Friday, November 25, 2011

Archive Plans

It is some time since I last posted a blog. Family problems, retirement and the need to reorganise the Archive have left little time. However, now I am able to devote more attention to this and to other aspects of Archive policy and the Archive website.

The last months have been particularly busy. It was very pleasing to see the interest shown on Founder's Day in the Archive display and talk. the O.E. part of the day was a resounding success, with an excellent turnout of O.E.s and their families. Many did come on to the Archive talk, to the extent that we will have to find somewhere larger next year. the highlight were short films, shot in the late 1940s, by John Gaisford and his friends. These were remarkable, not just for the 'blood and thunder' form of the plots, but for the quality of shooting and the way they showed life at Epsom in those days.

Among the highlights of the last few months have been the details of William Wills Robinson's career in New Zealand and the piecing together of his life and achievements. He seems to have introduced Rugby Football to Aukland, New Zealand and appears in the very first teams for cricket here. Gradually the early sports history of the College is coming into focus, even though we have no real records before 1870 ourselves, If anyone knows more, please let me know.

Again I have found out that we have at least one O.E. who was a victim of the Nazi holocaust. I will explain more about this later in the year, by which time my research should have moved on. Obviously it is a particularly sad story, and I hope to write about it in next year's O.E. News. Remembrance Day brings a number of sad stories with it each year. I am trying to record stories about O.E. experiences in the Second World War, partly to use in school on Remembrance Days. Nowadays we have a Field of Remembrance, with each cross named, and researching the details continually brings up sad stories. If you have something to contribute, could you E-mail me the details? Unfortunately research is adding to the death toll from year to year at present, sometimes just confirming deaths, but sometimes finding new ones. If you know of any O.E. who has died in the services since the Second World War, I would be particularly pleased to hear from you.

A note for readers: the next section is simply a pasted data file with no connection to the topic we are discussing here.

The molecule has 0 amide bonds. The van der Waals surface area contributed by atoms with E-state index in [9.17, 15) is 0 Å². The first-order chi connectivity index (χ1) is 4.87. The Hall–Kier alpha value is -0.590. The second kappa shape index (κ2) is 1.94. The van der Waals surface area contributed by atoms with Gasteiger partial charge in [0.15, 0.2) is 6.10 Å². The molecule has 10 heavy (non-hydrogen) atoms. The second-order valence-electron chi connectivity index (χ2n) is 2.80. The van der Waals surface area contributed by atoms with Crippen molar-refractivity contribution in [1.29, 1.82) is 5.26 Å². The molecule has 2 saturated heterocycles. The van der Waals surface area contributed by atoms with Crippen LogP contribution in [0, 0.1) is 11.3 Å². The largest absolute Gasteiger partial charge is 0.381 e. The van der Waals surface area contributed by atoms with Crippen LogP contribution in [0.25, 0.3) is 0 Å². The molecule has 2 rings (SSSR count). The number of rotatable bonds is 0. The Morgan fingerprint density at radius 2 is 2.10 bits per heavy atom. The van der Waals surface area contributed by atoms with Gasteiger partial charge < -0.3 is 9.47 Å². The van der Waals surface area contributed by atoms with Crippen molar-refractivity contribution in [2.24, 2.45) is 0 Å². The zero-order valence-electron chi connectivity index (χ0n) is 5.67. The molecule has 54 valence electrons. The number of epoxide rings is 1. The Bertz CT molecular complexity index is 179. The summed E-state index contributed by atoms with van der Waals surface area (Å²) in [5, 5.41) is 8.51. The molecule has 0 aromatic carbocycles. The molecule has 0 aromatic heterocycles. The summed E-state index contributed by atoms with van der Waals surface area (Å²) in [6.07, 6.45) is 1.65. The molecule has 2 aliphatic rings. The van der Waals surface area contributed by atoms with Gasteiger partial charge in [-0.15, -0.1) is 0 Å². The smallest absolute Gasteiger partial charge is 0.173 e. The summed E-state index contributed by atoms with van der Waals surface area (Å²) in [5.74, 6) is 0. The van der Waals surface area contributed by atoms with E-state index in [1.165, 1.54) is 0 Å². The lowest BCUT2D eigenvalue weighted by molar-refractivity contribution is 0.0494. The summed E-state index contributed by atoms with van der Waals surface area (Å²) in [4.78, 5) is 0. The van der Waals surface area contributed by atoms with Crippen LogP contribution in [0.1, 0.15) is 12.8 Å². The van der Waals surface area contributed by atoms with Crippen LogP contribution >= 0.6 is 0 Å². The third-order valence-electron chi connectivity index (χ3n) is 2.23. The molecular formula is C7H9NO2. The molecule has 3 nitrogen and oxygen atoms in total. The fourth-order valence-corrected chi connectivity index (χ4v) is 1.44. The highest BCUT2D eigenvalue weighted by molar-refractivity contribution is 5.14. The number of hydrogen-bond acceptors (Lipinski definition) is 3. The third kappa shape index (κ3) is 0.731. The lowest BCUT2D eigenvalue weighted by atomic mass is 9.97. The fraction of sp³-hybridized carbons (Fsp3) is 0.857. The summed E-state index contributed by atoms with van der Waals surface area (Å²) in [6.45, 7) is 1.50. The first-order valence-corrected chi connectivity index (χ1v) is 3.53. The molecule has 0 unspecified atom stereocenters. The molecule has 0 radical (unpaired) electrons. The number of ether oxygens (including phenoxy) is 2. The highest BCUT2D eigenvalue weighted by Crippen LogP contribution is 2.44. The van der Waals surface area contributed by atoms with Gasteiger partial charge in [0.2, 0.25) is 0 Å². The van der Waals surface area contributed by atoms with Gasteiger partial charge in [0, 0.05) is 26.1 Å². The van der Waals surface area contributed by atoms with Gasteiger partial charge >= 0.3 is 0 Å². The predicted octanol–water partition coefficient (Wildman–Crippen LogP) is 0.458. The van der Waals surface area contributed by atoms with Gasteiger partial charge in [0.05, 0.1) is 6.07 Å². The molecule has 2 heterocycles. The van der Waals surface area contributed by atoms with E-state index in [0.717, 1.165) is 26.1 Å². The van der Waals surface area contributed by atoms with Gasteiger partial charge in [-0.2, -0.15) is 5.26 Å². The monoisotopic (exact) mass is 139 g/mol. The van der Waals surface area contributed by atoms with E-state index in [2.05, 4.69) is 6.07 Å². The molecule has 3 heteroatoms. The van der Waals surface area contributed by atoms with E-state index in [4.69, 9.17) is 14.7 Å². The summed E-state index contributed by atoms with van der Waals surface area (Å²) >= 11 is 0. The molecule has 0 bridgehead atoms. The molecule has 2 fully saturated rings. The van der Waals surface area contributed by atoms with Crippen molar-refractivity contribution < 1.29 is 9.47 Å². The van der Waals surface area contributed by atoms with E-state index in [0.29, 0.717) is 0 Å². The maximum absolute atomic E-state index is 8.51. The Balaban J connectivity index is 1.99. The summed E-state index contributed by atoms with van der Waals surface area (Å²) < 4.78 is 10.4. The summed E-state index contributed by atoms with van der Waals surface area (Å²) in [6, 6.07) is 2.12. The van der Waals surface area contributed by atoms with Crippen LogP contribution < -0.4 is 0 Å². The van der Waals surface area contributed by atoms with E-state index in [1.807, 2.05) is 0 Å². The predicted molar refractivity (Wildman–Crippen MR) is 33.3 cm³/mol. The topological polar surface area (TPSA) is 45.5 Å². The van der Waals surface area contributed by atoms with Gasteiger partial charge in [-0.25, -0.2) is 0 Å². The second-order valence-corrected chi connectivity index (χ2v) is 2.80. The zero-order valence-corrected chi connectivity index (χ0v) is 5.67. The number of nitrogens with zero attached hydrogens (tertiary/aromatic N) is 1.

These absorbing researches have rather taken my eye off the need to build up an Archive website, but now I am focusing on that. I hope to make real progress over the next few weeks and have something to show by Christmas. Initially I will be concentrating on photographs, but other features will follow as quickly as possible. I was pleased to see that Archie Paxton's website was used by our local newspaper, the Guardian, for copy on Remembrance Day - if you have not seen this small website about Archie, who died on the first day of the Battle of the Somme, do look it up: